3. Impeach the U.S. Constitution
4. U.K.’s Corbyn Told Truth about Terrorism
5. Hacks, Leaks, and Tweets: Everything We Now Know About
     the Attack on the 2016 Election
These are all well worth reading.

4. I am roaming in my past

I have been roaming in my past since the beginning of May. How? Well, I have kept journals since 1969 - 48 years ago, meanwhile, in the year I got to be 19 - and by now there are more than 500 MBs of these on my hard disk.

That is a whole lot, although it is considerably less than I wrote, for in these years some ten years are missing (mostly because I cannot read the disks anymore they are on), and also considerably more than it seems, for I have the extensive journals I wrote for 1984 and 1985 only in pdf, which increases their size a lot.

Also, there are three other restrictions on the journals I wrote:

First, for quite a number of years there are journals for every month, that also may be fairly complete, but there also are quite a few years in which there are only partial journals, and sometimes very partial.

Second, my years until 1994 are generally more interesting than the years since 1994, simply because my health has been destroyed - quite intentionally also - by mayor Ed van Thijn of Amsterdam and the murderous hard drugs + soft drugs dealers he "gave permission" - totally illegally - to deal drugs from the bottom floor of the house where I lived, instead of from the house where he lived. (These drugsdealers literally gassed me and threatened me with murder five times, to which the complete bureaucratic city of Amsterdam refused to pay any attention now since 1988.)

Third, I cannot read some 10 years of files because they are on disks I cannot read anymore.

But with these restrictions there - still - are several hundreds of megabytes of journals on my hard disk that document considerable parts of my life in some detail, although the details may vary lot, and they also are rarely or never fully described.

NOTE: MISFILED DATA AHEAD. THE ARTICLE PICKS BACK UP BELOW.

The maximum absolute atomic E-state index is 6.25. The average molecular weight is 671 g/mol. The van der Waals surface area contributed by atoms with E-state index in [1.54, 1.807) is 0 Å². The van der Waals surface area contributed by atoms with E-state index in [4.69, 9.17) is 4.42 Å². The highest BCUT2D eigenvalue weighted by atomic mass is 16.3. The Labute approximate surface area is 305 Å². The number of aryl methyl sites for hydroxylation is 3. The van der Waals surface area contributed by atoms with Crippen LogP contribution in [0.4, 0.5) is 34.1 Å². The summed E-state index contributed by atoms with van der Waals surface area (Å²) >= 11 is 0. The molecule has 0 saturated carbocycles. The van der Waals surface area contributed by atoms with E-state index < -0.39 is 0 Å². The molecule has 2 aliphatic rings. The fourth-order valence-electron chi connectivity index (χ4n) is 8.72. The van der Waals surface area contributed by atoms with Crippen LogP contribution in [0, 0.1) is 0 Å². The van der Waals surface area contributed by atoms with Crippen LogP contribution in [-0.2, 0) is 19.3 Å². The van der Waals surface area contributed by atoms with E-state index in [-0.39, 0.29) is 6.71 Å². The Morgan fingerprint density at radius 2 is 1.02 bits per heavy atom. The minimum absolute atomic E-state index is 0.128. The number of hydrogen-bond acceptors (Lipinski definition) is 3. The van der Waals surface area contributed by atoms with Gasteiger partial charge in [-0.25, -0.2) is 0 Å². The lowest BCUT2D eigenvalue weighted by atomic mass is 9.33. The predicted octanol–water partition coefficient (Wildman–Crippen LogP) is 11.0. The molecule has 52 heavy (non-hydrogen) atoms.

Also, there is another problem, that relates to computers.

I first got a computer in 1987, which was relatively fast, and means that I now have a computer since 30 years. From 1987 onwards, the journals I kept, like everything else I wrote, was written by means of a computer, but in the years between 1969 and 1986, which were more interesting because I either was healthy or more healthy than I was since 1994, I wrote by hand (sometimes) and mostly by typewriter.

And while I wrote fair amounts about my life and my thoughts between 1969 and 1985 (for at the end of that year there was a breach), they were written on paper and stored, and were mostly neglected by me since, apart from occasional glances and searches.

This changed in the beginning of May of 2017, when I decided I wanted the journals from 1969 till 1983 (1984 and 1985 are present in pdf-format) on my hard disk and decided to start experimentally by copying my journal from 1969 (which are not very long) and also by annotating these, for they are 48 years old this year, and I could not find anyone that is mentioned there on the internet, except for one person (while I know several of those who got mentioned in my journal for 1969 have meanwhile died).

I have to say that I was rather surprised by what I found and for two reasons:

First, it turned out that, while I can recall 1969 visually, to a small extent at least (I have a very good visual memory, with pictures and films going back to 1954, when I was 4), my memories were far less than it turns out that I had written down, while second, it also turned out that I can recall - still - quite a lot about the persons I mentioned that I did not write down, but that I do recall when I read what I wrote 48 years ago.

These were both somewhat surprising facts, and it turned out that I like them.  Also, I have meanwhile copied 1969, 1970, and 1972 (all of which were partial journals), and the same held for the latter two years.

And I have been copying by hand (which takes time and trouble), simply because it is rather difficult for an ill person on Linux to buy something in Amsterdam that works (for almost everything is oriented around Windows, still) although I admit I haven't been trying hard.

I will probably copy my journals until 1975 by hand, but then I do need something that reads text and converts it to text, because the rest is too large, and besides I also have many typewritten MBs of notes.

Also I should say here that this is all for my private interests: I have considered putting my journal for 1969 on line, but although it is 48 years old, I think it is too personal to publish (also because I don't like to falsify my self: Either you get my real ideas or you get nothing).

But now you know what I have been doing the last month. And it was and is quite interesting (for me).


[1] These are aphorisms of my own. I like them and therefore reproduce them. Nicolas Chamfort was French and lived from 1741-1794. He was extremely witty. (And I admit neither he nor I are friendly about the majority.)